Learning about informality in Ecuador
The study found that the level of informality remains high in Ecuador: informal enterprises employed 37% of the employed population in 2011, as compared with 42% in 2000. Moreover, Ecuador ranks fourth among the countries with the largest population without social security coverage in Latin America (62% of workers).
According to study authors Denis Medvedev and Ana María Oviedo, “many micro and small firms in Ecuador have limited growth potential due to a variety of factors, including the lack of access to and poor quality of credit.” Many of these entrepreneurs are women who value their own business not only for the income they generate but for the flexibility to care for their children in the workplace and to establish a schedule that accommodates family responsibilities.
This issue has become a priority for the Ecuadorean government. In early 2012, the Law of the Popular and Support Economy and its accompanying regulations introduced several benefits for family businesses and small firms, part of the group prioritized in this new law. These include increased access to credit, education and training, as well as tax benefits.
A key conclusion of the study, which was conducted directly with entrepreneurs and workers in the manufacturing, retail, tourism, transport and construction sectors, is that firms that are in greater compliance with laws and regulations tend to generate more benefits in the medium and long term.
According to the report, “While Ecuadorian companies show higher survival rates than in more advanced economies, other indicators of firm performance suggest that most of them are unlikely to grow and become more productive.”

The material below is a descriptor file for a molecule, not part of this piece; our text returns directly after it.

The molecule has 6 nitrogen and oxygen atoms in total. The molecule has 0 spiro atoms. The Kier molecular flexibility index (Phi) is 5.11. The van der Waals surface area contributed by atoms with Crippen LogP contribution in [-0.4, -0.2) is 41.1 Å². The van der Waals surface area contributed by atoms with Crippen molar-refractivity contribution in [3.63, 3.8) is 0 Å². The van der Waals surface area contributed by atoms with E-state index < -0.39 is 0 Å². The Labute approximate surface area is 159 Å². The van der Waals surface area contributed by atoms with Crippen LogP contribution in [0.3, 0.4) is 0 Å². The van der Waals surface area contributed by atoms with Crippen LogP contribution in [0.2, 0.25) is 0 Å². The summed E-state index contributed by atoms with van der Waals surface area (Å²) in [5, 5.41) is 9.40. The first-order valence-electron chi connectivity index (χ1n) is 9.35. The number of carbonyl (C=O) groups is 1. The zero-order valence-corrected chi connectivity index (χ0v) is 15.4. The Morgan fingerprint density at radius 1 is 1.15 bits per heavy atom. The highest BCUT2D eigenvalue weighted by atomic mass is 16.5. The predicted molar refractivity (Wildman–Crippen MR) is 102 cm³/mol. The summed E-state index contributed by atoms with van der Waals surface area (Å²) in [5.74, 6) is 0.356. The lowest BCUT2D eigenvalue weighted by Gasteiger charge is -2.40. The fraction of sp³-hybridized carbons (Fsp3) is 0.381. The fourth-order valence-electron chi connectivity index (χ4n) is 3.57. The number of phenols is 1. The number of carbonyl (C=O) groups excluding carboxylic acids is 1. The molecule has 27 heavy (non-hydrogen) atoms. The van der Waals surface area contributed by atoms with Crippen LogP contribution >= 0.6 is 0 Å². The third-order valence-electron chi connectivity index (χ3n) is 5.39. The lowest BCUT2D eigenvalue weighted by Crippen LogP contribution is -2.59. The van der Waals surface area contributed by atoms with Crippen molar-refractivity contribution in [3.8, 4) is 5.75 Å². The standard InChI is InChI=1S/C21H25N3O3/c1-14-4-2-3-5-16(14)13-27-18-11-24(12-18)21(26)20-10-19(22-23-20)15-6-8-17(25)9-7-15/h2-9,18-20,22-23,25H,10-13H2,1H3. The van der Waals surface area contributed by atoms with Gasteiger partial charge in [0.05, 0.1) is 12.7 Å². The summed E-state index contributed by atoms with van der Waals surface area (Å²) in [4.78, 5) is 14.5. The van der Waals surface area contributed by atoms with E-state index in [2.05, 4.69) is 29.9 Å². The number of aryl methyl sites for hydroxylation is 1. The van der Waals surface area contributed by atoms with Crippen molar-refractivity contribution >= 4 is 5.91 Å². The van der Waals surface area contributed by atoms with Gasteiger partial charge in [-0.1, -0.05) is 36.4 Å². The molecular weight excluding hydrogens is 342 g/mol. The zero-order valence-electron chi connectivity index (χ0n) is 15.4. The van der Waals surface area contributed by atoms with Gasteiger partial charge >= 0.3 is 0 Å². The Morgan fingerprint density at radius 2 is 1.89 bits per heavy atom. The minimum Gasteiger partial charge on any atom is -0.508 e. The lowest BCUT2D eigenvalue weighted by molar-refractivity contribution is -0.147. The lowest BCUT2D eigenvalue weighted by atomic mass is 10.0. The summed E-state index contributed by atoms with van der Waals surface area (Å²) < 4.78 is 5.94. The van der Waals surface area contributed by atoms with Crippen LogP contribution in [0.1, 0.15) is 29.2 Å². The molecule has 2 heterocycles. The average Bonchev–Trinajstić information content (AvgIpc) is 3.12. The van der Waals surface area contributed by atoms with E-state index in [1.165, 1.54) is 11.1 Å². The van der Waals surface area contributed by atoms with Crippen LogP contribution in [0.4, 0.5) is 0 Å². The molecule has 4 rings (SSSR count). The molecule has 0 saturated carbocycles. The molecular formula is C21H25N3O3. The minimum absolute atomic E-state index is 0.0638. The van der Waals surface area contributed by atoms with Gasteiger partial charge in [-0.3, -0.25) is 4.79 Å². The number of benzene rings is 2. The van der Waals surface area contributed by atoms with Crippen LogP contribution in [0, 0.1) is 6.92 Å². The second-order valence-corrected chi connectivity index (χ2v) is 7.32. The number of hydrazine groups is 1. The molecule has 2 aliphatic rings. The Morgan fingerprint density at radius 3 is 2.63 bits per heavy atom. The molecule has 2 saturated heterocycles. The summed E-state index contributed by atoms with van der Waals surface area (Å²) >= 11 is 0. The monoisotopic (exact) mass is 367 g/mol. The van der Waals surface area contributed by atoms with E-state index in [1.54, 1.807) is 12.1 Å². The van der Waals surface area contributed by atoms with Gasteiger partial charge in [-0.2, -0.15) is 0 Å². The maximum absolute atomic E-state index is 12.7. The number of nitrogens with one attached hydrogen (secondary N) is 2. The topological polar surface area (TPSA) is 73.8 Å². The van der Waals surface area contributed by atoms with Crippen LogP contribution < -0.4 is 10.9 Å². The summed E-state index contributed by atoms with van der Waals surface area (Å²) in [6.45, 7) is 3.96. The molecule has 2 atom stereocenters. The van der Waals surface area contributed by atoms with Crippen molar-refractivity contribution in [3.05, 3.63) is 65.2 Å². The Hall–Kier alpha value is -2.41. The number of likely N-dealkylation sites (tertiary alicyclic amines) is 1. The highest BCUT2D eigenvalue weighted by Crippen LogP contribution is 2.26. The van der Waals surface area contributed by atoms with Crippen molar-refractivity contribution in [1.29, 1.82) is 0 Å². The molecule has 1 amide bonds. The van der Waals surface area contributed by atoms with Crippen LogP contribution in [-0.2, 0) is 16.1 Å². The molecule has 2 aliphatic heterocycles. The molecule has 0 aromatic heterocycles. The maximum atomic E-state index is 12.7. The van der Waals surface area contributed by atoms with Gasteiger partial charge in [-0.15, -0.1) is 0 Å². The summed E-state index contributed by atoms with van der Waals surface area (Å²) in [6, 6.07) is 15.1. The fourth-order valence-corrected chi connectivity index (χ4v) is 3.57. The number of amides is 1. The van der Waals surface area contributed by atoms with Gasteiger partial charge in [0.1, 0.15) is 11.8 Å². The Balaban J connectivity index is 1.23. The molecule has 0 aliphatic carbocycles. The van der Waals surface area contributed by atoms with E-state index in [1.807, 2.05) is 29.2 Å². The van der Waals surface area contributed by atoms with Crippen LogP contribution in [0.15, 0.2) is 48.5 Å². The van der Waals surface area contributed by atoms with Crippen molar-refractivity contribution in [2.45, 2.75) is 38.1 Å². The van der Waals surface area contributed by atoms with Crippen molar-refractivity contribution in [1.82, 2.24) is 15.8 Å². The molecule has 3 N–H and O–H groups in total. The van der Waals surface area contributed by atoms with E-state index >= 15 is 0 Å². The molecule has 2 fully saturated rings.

Among other recommendations, the report encourages better dissemination of information on support programs for small firms, streamlining administrative procedures to promote formalization and the establishment of simplified tax regimes that combine several taxes, including social security, into a single payment.
Key findings of the Faces of Informality Study
- Micro and small enterprises in Ecuador have limited growth potential.
- Owners of larger firms are better educated.
- Most credit is used to finance operating expenses instead of investment.
- Most firms comply mainly to “follow the rules,” and those who do not comply argue that they are too small to do so and that the costs of formalizing them are too high.
- Formalization facilitates increased profitability through increased access to formal sources of finance and the ability to generate more sales and grow the customer base by issuing tax receipts.
- The vast majority of micro and small enterprises comply with some but not all regulations and over 80% operate somewhere on the “formality continuum.”
- Although the vast majority of entrepreneurs believe that tax evasion is unacceptable, around 40% know of a firm that does evade taxes.
- Inspections significantly increase the likelihood of compliance, yet the compliance rate remains substantially below 100%, even in firms where inspections are made.